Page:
How To Isolate A Subject With The Radial Filter Tool In Adobe Lightroom
May 6, 2014
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One way to isolate and call attention to your subject is to apply a graduated exposure reduction around it. In earlier versions of Lightroom, that was usually done by applying a Post-Crop Vignette.

Adobe Lightroom 5 Radial Filter Graduated Exposure Reduction To Isolate Subject

Lightroom Fanatic – Post-Crop Vignette

The problem with the vignette is that, unless your subject is centered in the frame, it doesn’t truly isolate your subject. The image below is an exaggerated vignette to illustrate the point.

Exaggerated Post-Crop Vignette

Lightroom Fanatic – Exaggerated Post-Crop Vignette

If I crop in a bit more, I can get closer to having the vignette do what I want, but there is still extra areas on the left and right that I’d really like to bring in to get more of a circular spotlight.

Exaggerated Post-Crop Vignette

Lightroom Fanatic – Crop With Vignette

I could crop my image square, which would give me a more circular vignette around my subject, but who really wants to have a bunch of square images? Not me!

Square Crop With Vignette

Lightroom Fanatic – Square Crop With Vignette

With the introduction of the radial filter in Lightroom 5, I can now apply a circular filter around my subject to get the same effect but in a way that lets me better isolate my subject, and in this tutorial, that’s what I’m going to show you how to do!

I started by select the radial filter by clicking on the icon or using the shortcut Shift-M. In the effect tab, I reduced my exposure down to -4 to better demonstrate the effect. When I hovered my mouse of my image, my mouse pointer turned in to a crosshair. I moved my mouse to the center of where I want my circle to be and then I clicked and dragged outward, creating a circle of light around my subject while the rest of the image had the exposure reduced by 4 stops.

Radial Filter With Exposure Reduction

Lightroom Fanatic – Radial Filter With Exposure Reduction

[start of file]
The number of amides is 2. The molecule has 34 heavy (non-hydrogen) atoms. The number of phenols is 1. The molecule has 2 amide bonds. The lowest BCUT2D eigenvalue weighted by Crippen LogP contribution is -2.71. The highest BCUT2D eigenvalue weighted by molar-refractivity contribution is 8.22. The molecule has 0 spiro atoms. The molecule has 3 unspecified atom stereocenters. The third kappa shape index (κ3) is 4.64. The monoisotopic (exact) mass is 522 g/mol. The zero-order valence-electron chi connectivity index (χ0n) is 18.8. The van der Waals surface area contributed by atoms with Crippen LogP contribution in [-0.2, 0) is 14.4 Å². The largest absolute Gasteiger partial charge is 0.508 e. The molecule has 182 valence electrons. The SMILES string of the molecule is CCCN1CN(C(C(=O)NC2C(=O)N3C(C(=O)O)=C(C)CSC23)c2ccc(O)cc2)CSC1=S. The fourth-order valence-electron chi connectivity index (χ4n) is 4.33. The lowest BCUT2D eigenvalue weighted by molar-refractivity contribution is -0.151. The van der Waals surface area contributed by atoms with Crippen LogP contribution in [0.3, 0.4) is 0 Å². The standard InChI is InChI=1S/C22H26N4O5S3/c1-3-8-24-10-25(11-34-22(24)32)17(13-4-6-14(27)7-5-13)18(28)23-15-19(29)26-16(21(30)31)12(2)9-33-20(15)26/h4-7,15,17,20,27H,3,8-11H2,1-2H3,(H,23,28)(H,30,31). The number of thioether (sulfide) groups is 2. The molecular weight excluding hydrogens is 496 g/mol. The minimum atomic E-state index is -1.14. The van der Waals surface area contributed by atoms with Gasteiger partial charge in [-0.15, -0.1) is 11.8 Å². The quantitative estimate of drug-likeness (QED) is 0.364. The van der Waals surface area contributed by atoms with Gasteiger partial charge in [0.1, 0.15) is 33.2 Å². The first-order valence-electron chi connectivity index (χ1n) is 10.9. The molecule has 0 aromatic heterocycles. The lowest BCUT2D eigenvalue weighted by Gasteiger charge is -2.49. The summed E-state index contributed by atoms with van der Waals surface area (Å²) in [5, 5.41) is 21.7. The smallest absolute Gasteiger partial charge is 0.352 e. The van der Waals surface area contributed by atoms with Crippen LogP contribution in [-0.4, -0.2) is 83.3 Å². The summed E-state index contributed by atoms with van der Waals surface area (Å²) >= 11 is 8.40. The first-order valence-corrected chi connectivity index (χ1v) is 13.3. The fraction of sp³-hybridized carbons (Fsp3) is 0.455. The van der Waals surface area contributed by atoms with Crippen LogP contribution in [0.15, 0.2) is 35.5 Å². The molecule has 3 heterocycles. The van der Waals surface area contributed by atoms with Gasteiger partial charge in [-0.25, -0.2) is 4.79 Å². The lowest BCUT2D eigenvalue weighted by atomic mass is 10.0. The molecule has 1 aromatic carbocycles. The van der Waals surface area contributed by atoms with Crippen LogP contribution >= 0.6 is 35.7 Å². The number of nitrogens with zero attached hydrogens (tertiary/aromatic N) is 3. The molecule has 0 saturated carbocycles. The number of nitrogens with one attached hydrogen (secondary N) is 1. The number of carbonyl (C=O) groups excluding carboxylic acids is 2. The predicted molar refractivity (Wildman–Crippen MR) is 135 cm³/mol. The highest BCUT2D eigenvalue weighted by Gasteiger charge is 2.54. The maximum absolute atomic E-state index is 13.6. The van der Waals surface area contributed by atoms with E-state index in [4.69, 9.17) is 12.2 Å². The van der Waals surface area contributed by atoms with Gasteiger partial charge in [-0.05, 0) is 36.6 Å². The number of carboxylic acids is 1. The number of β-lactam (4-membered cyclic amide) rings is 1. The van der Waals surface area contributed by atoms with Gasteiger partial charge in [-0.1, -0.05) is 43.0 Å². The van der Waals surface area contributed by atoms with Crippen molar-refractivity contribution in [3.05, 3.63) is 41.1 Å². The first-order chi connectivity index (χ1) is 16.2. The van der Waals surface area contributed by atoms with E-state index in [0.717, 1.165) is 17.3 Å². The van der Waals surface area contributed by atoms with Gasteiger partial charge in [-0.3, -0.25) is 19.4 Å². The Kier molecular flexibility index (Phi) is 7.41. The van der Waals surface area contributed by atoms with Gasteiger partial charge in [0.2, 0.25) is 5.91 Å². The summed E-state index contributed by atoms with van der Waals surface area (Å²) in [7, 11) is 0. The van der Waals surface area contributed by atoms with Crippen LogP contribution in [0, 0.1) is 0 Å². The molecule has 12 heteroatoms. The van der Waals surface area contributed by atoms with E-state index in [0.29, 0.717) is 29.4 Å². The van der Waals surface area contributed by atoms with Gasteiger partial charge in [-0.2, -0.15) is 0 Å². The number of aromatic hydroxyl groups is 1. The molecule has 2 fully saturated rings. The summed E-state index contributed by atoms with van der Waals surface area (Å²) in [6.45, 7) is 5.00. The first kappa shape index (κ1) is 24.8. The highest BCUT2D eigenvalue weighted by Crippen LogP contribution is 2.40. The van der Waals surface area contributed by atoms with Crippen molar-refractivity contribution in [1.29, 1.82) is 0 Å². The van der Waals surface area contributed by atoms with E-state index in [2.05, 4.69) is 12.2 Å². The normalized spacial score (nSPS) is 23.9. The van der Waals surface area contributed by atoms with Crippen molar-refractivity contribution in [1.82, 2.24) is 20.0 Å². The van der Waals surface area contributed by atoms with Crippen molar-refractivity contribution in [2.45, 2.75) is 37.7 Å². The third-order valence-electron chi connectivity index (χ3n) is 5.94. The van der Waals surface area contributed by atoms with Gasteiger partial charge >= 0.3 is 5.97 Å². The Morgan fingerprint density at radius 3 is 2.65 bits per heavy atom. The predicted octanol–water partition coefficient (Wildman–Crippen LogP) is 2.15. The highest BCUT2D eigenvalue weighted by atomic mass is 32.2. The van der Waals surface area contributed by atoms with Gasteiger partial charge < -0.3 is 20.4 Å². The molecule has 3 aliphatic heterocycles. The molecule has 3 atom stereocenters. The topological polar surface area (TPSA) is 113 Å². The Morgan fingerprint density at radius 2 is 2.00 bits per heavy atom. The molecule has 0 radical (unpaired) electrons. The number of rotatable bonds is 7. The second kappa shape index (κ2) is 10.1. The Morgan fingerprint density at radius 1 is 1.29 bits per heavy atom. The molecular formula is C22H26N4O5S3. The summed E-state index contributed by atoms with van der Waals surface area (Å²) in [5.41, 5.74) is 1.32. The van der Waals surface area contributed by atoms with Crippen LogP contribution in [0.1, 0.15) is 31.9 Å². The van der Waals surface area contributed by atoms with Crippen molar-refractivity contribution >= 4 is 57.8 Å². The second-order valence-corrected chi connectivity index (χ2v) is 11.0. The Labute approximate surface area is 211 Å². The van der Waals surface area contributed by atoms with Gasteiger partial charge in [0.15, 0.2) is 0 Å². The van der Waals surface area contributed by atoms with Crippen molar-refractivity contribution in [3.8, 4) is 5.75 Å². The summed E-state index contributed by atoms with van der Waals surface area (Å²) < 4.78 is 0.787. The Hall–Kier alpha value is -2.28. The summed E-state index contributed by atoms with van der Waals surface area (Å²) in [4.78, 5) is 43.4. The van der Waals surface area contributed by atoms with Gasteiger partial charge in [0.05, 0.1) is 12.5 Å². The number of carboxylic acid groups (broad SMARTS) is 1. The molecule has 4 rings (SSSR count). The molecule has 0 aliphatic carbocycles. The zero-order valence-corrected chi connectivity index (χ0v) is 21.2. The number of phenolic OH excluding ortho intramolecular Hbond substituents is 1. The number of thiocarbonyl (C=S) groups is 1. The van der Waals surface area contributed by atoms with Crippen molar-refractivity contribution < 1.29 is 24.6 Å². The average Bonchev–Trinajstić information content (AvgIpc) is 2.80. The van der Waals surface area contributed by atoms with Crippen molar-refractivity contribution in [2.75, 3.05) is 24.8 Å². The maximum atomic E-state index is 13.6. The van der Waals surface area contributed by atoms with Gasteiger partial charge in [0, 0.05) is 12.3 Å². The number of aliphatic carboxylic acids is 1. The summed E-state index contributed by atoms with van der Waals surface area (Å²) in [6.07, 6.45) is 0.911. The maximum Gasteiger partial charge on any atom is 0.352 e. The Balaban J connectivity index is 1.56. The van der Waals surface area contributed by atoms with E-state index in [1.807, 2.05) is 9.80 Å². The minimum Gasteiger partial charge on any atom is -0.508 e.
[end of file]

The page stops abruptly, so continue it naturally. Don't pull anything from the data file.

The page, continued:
Obviously, this isn’t the look I was going for. I wanted a gradual change in exposure from my subject and getting darker out to the edges and this is an abrupt change in exposure. That’s where the Feather slider comes in. I had my feather set to 0 so that I could see the bounds of my circle, but now I’m ready to apply the graduated part of the graduated filter.

Radial Filter With Exposure Reduction and Feathering

Lightroom Fanatic – Radial Filter With Exposure Reduction and Feathering

Notice that feathering goes in from the circle, not out. Everything outside the line will have the exposure reduced by 4 stops, and the feathering brings the effect gradually to the inside of the circle. To compensate, I dragged out my circle a bit more because I wanted to make sure that my subject was highlighted and that there was enough space between the circle to have the feathering look natural and less obvious. 

Radial Filter With Exposure Reduction and Feathering

Lightroom Fanatic – Radial Filter With Exposure Reduction and Feathering

Finally, I brought the exposure in the effect up to around -1.75 and this is the end result!

Adobe Lightroom 5 Radial Filter Graduated Exposure Reduction To Isolate Subject

Lightroom Fanatic – My Little Superhero

The radial filter was one of those blatantly obvious things missing from Lightroom, so I was relieved when it was finally added to Lightroom 5. Of course, the same technique can be used to add a blur by reducing sharpness instead of exposure, or you can use a combination of both to really isolate your subject.

How do you use the radial filter?

 

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